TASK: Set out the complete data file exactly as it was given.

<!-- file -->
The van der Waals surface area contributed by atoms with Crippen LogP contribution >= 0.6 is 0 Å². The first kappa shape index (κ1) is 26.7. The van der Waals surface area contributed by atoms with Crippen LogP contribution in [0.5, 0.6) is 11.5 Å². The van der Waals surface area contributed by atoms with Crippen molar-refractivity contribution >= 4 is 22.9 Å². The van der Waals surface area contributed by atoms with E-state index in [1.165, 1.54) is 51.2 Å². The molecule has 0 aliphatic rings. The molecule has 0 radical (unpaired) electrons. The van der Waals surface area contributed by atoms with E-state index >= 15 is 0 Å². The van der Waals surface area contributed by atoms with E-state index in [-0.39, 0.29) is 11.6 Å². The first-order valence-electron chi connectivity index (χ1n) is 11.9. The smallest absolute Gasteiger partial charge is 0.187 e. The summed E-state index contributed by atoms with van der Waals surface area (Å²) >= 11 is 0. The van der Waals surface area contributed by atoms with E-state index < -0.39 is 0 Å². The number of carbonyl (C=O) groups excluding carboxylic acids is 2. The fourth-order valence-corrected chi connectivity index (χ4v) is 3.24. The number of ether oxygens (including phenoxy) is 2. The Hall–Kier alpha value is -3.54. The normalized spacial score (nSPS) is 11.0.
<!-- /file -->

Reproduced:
The van der Waals surface area contributed by atoms with Crippen LogP contribution >= 0.6 is 0 Å². The first kappa shape index (κ1) is 26.7. The van der Waals surface area contributed by atoms with Crippen LogP contribution in [0.5, 0.6) is 11.5 Å². The van der Waals surface area contributed by atoms with Crippen molar-refractivity contribution >= 4 is 22.9 Å². The van der Waals surface area contributed by atoms with E-state index in [1.165, 1.54) is 51.2 Å². The molecule has 0 aliphatic rings. The molecule has 0 radical (unpaired) electrons. The van der Waals surface area contributed by atoms with E-state index >= 15 is 0 Å². The van der Waals surface area contributed by atoms with E-state index in [-0.39, 0.29) is 11.6 Å². The first-order valence-electron chi connectivity index (χ1n) is 11.9. The smallest absolute Gasteiger partial charge is 0.187 e. The summed E-state index contributed by atoms with van der Waals surface area (Å²) >= 11 is 0. The van der Waals surface area contributed by atoms with E-state index < -0.39 is 0 Å². The number of carbonyl (C=O) groups excluding carboxylic acids is 2. The fourth-order valence-corrected chi connectivity index (χ4v) is 3.24. The number of ether oxygens (including phenoxy) is 2. The Hall–Kier alpha value is -3.54. The normalized spacial score (nSPS) is 11.0.